Worker Safety

When workers contact the Occupational Safety and Health Administration, they are usually worried about life and limb in the place where they go to make a living every day. The "old" OSHA would send off letters to the employers, some of whom didn't have a clue they had a problem. In the meantime, the worker waited up to a month for action. Not anymore. Now OSHA calls the employer -- usually within 24 hours -- and works out a plan to fix the hazard. The fax speeds documents back and forth. It's common now for hazards to be resolved in a week rather than a month.

Industry leaders like this "new" OSHA. The new OSHA emphasizes increased partnership with companies, and it's paying off. Joe Dear, Assistant Secretary of Labor for Occupational Safety and Health, set up a team of experts from OSHA's compliance officers, managers, union representatives, and support staff all over the country. He asked them to design a new way to protect American workers. This "design team" created an approach that puts more stock in results than in rulebooks, and they're using it in field offices nationwide. The new way includes not only rapid response to worker complaints but also partnership with companies to work on long-range prevention of health and safety hazards.

One partnership is with Horizon Steel Erectors Company. Horizon teamed up with OSHA's Atlanta office, Argonaut Insurance Company, and the Department of Defense. Horizon, building a Defense facility in Florida, said that each worker would use fall protection and that supervisors would enforce this commitment. In the first 90 days, Horizon had a 96-percent reduction in accident costs per work-hour from $4.26 to 18 cents. In six months, the total cost of workers compensation claims fell from more than $1 million to $13,200.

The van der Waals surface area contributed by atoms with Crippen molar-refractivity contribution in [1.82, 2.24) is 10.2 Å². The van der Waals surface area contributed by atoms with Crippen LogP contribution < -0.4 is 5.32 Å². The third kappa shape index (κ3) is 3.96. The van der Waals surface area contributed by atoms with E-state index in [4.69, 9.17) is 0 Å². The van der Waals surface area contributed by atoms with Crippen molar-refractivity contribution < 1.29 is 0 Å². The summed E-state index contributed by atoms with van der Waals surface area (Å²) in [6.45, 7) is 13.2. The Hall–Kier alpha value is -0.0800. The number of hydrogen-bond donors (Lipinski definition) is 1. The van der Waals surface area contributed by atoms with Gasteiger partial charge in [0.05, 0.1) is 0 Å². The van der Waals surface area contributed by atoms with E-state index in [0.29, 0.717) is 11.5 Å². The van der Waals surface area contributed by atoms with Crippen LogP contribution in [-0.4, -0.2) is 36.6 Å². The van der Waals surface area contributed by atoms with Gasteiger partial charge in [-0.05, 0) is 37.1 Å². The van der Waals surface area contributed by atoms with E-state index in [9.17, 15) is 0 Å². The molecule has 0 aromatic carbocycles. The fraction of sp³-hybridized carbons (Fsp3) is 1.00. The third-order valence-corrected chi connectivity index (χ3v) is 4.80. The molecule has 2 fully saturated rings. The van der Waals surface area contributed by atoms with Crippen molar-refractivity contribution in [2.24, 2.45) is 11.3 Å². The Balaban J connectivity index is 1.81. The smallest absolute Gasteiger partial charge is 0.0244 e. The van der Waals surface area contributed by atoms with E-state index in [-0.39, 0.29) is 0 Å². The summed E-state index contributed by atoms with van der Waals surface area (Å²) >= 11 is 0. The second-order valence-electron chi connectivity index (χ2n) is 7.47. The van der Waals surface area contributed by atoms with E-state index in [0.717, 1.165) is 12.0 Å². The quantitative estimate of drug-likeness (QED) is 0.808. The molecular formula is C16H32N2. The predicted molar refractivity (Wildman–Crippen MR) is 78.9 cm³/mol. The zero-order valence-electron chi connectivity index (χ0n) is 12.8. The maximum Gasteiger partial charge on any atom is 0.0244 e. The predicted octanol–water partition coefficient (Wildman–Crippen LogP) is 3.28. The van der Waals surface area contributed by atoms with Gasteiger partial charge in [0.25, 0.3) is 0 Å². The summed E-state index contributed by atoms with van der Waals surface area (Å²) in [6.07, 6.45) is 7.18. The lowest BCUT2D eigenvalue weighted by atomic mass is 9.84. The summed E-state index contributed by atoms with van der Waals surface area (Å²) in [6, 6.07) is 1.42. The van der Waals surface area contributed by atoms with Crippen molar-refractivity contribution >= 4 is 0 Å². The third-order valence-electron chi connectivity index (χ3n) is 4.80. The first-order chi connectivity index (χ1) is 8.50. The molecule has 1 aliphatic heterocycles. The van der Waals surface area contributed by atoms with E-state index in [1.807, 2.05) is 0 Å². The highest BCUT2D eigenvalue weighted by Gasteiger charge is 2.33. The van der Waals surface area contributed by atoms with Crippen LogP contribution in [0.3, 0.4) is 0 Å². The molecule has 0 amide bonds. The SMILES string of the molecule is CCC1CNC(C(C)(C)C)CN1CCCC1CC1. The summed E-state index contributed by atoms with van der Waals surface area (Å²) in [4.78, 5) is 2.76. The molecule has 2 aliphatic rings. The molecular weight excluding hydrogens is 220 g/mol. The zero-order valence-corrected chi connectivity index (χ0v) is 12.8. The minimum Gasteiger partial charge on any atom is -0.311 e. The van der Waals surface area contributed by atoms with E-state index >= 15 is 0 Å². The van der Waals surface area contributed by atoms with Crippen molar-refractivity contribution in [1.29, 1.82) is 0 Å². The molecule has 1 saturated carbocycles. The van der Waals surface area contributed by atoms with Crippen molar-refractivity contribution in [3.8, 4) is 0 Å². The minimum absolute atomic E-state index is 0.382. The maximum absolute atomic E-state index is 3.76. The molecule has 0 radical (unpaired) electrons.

There's more. Horizon President Ken Sanders told OSHA that three lives were saved in three separate falls because the workers were wearing fall protection gear. Now Horizon Safety Director John Paulk travels at company expense to tell others about the new OSHA.

Even though we believe the partnership approach has a big payoff, we will never lose sight of the government's basic responsibilities and will never give up the ability to enforce the rules. In the Maine 200 program, OSHA told the 200 most hazardous companies in Maine that, if they would run good safety programs, traditional inspections would be a low priority. Worker safety soared, and OSHA is establishing similar programs nationwide. When one of the Maine 200 companies reneged on its commitment and subjected its employees to extremely unsafe and unsanitary conditions. OSHA stepped in quickly, cited them for dozens of violations, and fined the company $3.6 million.

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